In the past several decades, scientists have seen a sharp rise in the number of life-threatening food allergies. Over the years, these effects have been attributed to a host of potential culprits such as the misuse of antibiotics to changes in dietary habits. Now, scientists have more definitive evidence that the gut microbiome plays a key role in the development of severe food allergies and could be exploited to prevent their development. Proof of this hypothesis came from investigators at the University of Chicago who found that gut microbes from healthy human infant donors transplanted into mice protected animals exposed to milk from experiencing allergic reactions. Conversely, gut microbes transplanted from infants allergic to milk did not.
“To better understand how commensal bacteria regulate food allergy in humans, we colonized germ-free mice with feces from healthy or cow’s milk allergic (CMA) infants,” the authors wrote. “We found that germ-free mice colonized with bacteria from healthy, but not CMA, infants were protected against anaphylactic responses to a cow’s milk allergen. Differences in bacterial composition separated the healthy and CMA populations in both the human donors and the colonized mice.”
Findings from the new study—published recently in Nature Medicine through an article titled “Healthy infants harbor intestinal bacteria that protect against food allergy”—may inform research to develop microbiome-based therapies to prevent or treat food allergy.
Scientists previously found that infants allergic to cow’s milk had different compositions of gut microbes than non-allergic infants. Previous studies also revealed that some microbes are associated with a lower risk of developing a food allergy, leading researchers to examine whether gut microbes of infants without milk allergy might be protective.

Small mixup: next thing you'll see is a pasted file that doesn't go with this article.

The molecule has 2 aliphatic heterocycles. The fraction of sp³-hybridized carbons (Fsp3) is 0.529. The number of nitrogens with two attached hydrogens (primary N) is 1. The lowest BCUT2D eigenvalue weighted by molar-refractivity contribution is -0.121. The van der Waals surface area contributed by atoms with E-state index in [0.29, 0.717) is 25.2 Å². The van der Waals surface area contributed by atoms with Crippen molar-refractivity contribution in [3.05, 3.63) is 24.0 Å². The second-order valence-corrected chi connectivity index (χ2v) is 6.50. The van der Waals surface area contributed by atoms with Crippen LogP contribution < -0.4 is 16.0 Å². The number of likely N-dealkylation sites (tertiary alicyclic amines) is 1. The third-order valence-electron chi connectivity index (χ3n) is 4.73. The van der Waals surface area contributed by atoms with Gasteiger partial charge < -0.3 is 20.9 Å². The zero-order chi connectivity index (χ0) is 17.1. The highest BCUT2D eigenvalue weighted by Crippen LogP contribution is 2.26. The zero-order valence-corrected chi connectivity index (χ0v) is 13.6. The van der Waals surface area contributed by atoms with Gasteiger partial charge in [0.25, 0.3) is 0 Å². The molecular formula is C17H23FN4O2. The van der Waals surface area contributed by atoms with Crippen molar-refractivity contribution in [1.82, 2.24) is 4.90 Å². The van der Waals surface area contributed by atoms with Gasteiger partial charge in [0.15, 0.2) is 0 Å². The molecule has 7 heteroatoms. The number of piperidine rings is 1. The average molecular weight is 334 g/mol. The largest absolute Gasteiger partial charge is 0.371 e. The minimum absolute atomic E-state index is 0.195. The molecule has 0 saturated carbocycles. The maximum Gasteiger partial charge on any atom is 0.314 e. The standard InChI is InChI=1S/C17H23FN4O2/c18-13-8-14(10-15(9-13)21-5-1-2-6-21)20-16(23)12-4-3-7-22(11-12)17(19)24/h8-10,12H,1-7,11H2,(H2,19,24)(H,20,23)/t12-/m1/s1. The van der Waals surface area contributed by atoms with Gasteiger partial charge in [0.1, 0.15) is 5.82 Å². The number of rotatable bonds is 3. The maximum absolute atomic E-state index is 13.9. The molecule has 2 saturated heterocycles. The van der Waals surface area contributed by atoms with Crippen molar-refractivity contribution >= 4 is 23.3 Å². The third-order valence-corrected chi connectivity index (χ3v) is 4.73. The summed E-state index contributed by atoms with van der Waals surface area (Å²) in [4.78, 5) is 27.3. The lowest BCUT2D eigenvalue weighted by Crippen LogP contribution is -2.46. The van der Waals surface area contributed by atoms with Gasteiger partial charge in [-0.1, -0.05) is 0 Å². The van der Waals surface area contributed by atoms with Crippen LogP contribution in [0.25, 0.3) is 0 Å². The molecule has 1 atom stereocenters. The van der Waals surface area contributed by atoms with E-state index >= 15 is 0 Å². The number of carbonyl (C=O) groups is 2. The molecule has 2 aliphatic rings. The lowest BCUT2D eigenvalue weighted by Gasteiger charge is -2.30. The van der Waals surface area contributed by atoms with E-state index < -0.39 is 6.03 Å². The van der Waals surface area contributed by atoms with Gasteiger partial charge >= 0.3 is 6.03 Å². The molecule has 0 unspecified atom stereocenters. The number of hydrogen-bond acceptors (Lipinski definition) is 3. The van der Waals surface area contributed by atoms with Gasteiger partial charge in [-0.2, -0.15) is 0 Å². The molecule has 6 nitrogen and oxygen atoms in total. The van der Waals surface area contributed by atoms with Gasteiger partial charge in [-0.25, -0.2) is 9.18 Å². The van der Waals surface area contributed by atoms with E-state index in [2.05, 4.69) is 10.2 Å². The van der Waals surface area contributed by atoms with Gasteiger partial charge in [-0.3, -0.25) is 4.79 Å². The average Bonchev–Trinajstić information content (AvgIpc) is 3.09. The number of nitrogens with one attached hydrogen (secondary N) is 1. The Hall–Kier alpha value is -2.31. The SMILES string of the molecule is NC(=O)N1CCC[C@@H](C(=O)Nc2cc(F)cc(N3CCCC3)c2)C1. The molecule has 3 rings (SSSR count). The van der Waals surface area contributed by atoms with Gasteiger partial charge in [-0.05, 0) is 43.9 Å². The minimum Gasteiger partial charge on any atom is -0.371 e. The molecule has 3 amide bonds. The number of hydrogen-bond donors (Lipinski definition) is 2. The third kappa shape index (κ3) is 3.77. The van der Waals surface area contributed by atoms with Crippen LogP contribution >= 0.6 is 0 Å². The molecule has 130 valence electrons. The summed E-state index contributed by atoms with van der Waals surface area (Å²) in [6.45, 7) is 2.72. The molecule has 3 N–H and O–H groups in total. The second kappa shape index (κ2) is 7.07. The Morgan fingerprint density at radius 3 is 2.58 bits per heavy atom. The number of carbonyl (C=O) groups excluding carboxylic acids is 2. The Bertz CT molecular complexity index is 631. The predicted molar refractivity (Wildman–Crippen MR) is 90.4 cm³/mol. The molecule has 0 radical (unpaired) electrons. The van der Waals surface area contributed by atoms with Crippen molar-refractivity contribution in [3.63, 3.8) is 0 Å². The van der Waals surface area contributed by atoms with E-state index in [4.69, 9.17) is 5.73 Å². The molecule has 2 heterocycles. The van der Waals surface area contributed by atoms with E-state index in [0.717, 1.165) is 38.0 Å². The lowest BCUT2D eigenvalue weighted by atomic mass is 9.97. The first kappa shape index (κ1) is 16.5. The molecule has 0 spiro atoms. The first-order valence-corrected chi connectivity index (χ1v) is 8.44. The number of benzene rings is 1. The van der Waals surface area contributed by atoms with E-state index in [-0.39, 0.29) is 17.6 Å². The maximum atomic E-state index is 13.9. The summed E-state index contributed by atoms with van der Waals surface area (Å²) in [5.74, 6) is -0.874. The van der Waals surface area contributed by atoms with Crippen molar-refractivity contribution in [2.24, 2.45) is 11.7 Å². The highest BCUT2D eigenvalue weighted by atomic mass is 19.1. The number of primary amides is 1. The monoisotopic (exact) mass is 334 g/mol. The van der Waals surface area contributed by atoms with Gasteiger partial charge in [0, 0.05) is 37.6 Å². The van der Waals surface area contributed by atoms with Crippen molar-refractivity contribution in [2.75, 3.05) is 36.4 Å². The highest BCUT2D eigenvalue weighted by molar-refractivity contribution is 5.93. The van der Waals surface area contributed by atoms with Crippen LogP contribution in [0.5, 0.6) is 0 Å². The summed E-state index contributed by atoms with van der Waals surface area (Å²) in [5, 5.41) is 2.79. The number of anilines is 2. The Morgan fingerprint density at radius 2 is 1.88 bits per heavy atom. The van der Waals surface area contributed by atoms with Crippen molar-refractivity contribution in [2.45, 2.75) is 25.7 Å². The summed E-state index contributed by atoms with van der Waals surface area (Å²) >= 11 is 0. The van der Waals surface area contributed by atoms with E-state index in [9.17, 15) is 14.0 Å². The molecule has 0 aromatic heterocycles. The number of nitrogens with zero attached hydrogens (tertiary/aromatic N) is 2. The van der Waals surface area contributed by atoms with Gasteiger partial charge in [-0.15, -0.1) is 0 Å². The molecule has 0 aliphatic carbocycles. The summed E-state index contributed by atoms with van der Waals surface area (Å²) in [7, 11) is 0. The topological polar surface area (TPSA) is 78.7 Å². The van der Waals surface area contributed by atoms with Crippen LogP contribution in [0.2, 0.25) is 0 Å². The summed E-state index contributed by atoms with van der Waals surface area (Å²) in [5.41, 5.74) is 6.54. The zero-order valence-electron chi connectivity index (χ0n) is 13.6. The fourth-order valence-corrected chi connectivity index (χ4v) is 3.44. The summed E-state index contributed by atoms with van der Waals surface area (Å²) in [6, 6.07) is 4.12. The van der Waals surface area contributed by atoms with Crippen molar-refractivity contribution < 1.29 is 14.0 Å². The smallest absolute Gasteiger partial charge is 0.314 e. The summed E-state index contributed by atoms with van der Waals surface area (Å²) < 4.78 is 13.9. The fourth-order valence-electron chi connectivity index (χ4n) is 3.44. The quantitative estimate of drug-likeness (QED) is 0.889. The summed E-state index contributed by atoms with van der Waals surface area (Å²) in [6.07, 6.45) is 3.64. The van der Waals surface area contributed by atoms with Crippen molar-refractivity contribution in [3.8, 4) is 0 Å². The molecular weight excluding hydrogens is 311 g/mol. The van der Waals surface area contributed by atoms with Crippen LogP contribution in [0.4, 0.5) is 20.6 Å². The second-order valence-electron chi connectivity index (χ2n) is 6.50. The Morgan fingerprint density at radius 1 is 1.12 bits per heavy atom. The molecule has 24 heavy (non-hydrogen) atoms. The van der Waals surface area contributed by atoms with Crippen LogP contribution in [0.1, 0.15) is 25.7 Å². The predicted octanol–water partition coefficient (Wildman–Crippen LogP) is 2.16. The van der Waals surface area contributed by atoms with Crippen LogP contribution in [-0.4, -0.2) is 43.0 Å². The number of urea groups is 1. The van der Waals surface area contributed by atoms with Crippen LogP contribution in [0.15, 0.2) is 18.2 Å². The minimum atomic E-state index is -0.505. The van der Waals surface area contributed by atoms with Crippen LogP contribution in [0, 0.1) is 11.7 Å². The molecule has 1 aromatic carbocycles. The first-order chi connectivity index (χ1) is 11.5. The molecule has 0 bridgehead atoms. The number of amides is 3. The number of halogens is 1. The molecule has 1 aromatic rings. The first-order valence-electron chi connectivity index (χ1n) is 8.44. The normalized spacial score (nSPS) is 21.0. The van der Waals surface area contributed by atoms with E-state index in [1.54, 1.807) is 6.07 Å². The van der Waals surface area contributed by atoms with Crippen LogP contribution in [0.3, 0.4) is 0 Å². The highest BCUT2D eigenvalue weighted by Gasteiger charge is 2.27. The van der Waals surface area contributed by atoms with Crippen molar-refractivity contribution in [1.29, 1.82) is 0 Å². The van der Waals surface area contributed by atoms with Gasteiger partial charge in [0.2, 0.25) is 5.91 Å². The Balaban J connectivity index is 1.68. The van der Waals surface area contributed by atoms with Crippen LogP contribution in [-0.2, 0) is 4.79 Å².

Researchers transplanted gut microbes from each of eight infant donors into groups of mice raised in a sterile environment and sensitized to milk protein—meaning the animals’ immune systems created allergic antibodies to milk. When later exposed to milk, mice receiving no microbes or microbes from milk-allergic children produced allergic antibodies and experienced anaphylaxis, a potentially life-threatening allergic reaction. Mice receiving gut microbes from non-allergic infants had no reactions.
Additionally, investigators then analyzed microbes in infant stool samples, finding many differences between the stool of infants who were allergic to milk and those who were not. Mice transplanted with microbes from non-allergic infants also harbored a family of microbes previously found to protect against developing food allergies.
“Healthy and CMA colonized mice also exhibited unique transcriptome signatures in the ileal epithelium,” the authors penned. “Correlation of ileal bacteria with genes upregulated in the ileum of healthy or CMA colonized mice identified a clostridial species, Anaerostipes caccae, that protected against an allergic response to food.”
The research team sampled cells along the mice’s gut linings—where food allergies in mice and humans begin to develop. They found that mice that received microbes from non-allergic infants expressed different genes compared to those that did not, suggesting that microbes residing in the gut impact the host’s immune system.
“Our findings demonstrate that intestinal bacteria are critical for regulating allergic responses to dietary antigens and suggest that interventions that modulate bacterial communities may be therapeutically relevant for food allergy.”